What you need to know about COVID-19 in B.C. on May 12, 2020
7 new cases of COVID-19 reported Tuesday, and 1 death
- British Columbia has recorded a total of 2,360 COVID-19 cases.
- 131 people have died from COVID-19 in the province.
- Of those who have tested positive, 1,832 people have recovered.
- Provincial Health Officer Dr. Bonnie Henry's next briefing is Wednesday at 3 p.m. PT.
The numbers of new confirmed cases of COVID-19 and hospitalized patients continue to fall in B.C. as the province inches toward loosening up certain restrictions.
Provincial Health Officer Dr. Bonnie Henry said Tuesday there had been seven new cases of COVID-19 detected in B.C. in the last day. In that time, one more person has died.
There are now 63 COVID-19 patients in hospital; 16 of them are in intensive care.
There have been 2,360 confirmed cases of COVID-19 in the province to date. So far, 131 people have died and 1,832 people have recovered from the illness.
'Stay apart, stay local, stay safe'
During a record-breaking warm weekend, social media was awash with British Columbians concerned not everyone was following the rules of physical distancing.
But on Monday, Provincial Health Officer Dr. Bonnie Henry said she was largely satisfied with how most people conducted themselves.
"I had the pleasure of getting outside a few times myself this weekend and I did see lots of people," Henry said.
"The vast majority of them were in small groups, sitting apart ... The vast majority of people are doing the right thing and taking this to heart."
WATCH | Dr. Bonnie Henry explains why she believes the province's "positive" approach to physical distancing is working:
However, with a long weekend approaching, both Henry and Health Minister Adrian Dix are encouraging people to stay close to home and avoid unnecessary travel.
"Stay apart, stay local, stay safe," Dix said. "We can't let up."
As the province moves closer to its first phase of reopening, Harbour Air announced Tuesday it has resumed daily flights between Vancouver, Victoria, Nanaimo, Sechelt and Salt Spring Island. The company suspended flights in early April.A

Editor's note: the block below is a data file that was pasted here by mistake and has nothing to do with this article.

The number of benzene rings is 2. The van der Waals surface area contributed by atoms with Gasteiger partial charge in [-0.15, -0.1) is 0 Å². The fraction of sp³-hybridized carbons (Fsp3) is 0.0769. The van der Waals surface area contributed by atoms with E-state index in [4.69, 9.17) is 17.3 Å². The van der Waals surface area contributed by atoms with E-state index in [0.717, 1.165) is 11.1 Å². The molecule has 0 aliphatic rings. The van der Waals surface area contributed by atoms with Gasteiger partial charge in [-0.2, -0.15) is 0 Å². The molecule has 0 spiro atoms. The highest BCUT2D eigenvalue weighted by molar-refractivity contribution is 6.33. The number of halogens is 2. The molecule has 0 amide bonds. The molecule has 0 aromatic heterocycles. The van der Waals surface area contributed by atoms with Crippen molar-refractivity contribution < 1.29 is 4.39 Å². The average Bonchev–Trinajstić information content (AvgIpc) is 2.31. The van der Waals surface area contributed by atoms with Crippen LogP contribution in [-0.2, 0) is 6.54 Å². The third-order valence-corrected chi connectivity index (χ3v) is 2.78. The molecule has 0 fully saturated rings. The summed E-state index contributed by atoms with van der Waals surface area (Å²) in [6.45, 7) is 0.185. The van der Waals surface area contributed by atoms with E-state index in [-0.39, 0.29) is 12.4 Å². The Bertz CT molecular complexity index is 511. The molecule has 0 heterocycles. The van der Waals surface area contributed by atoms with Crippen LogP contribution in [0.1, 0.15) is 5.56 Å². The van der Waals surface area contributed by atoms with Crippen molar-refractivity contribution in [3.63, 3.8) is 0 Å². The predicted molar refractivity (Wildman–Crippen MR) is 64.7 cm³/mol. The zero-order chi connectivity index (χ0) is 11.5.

statement said vigilant cleaning and physical distancing protocols are in place for flights going forward, including a requirement for passengers to wear masks and gloves while inside the terminal and on board planes.
Fort St. John School District 60, meanwhile, has decided to reopen its school playgrounds.
In a Facebook post announcing its plan, the district asked the community to follow recommendations made by Dr. Bonnie Henry.
Playground equipment will not undergo any sort of cleaning regimen and will be used at the public's own risk.
School District 60 is comprised of 22 schools spread across the communities of Fort St. John, Taylor, Charlie Lake and Baldonnel.
READ MORE: How B.C. plans to ease COVID-19 restrictions
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Top COVID-19 stories today
A prominent Chinese-Canadian activist says she is shocked, disappointed and angry about an Instagram post from Canadian singer Bryan Adams' official account that she says is racist.
A group of dancers, performers and artists gathered in an act of solidarity and healing after an increase in racist attacks against those of Asian descent in the city.
B.C. health officials are adamant the Canada-U.S. border should not reopen to visitors anytime soon as the clock ticks down on the agreement currently banning non-essential travel set to expire May 21.
Fraser Health says the majority of surgical patients needing pre-admission assessments will now be able to do them by video conference, lowering the risk for coronavirus exposure.
Despite 1,880 warnings issued by Vancouver park rangers over the weekend, Henry said, by and large, British Columbians are getting the message about physical distancing.
A man who breached a permanent ban from B.C.'s securities regulator by suckering friends out of their money has been given probation instead of a jail sentence because of the threat of COVID-19 behind bars.
Health officials widely agree the most important thing you can do to prevent coronavirus and other illnesses is to wash your hands regularly and avoid touching your face.
The World Health Organization said more than 80 per cent of COVID-19 infections are estimated to be mild.
What's happening elsewhere in Canada
As of 7:30 a.m. PT, provinces and territories reported a total of 70,342 cases, with 33,267 listed as recovered or resolved. A CBC News tally of coroanvirus-related deaths based on provincial data, regional health information and CBC's reporting stood at 5,100.
The numbers are not a complete picture, as they don't account for people who haven't been tested, those being investigated as a potential case and people still waiting for test results.
For a look at what's happening across the country and the world, check the CBC interactive case tracker.
What are the symptoms of COVID-19?
Common symptoms include:
But more serious symptoms can develop, including difficulty breathing and pneumonia.
What should I do if I feel sick?
Stay home. Isolate yourself and call your local public health authority or 811. Do not visit an emergency room or urgent care centre to get tested.
Non-medical information about COVID-19 is available in B.C. from 7:30 a.m.-8 p.m. PT, seven days a week at 1-888-COVID19 (1-888-268-4319).
What can I do to protect myself?
- Wash your hands frequently and thoroughly. Keep them clean.
- Keep at least two metres away from people who are sick.
- When outside the home, keep two metres away from other people.
- Avoid touching your eyes, nose and mouth.
- Masks won't fully protect you from infection, but can help prevent you from infecting others.
More detailed information on the outbreak is available on the federal government's website.
If you have a COVID-19-related story we should pursue that affects British Columbians, please email us at email@example.com
With files from The Canadian Press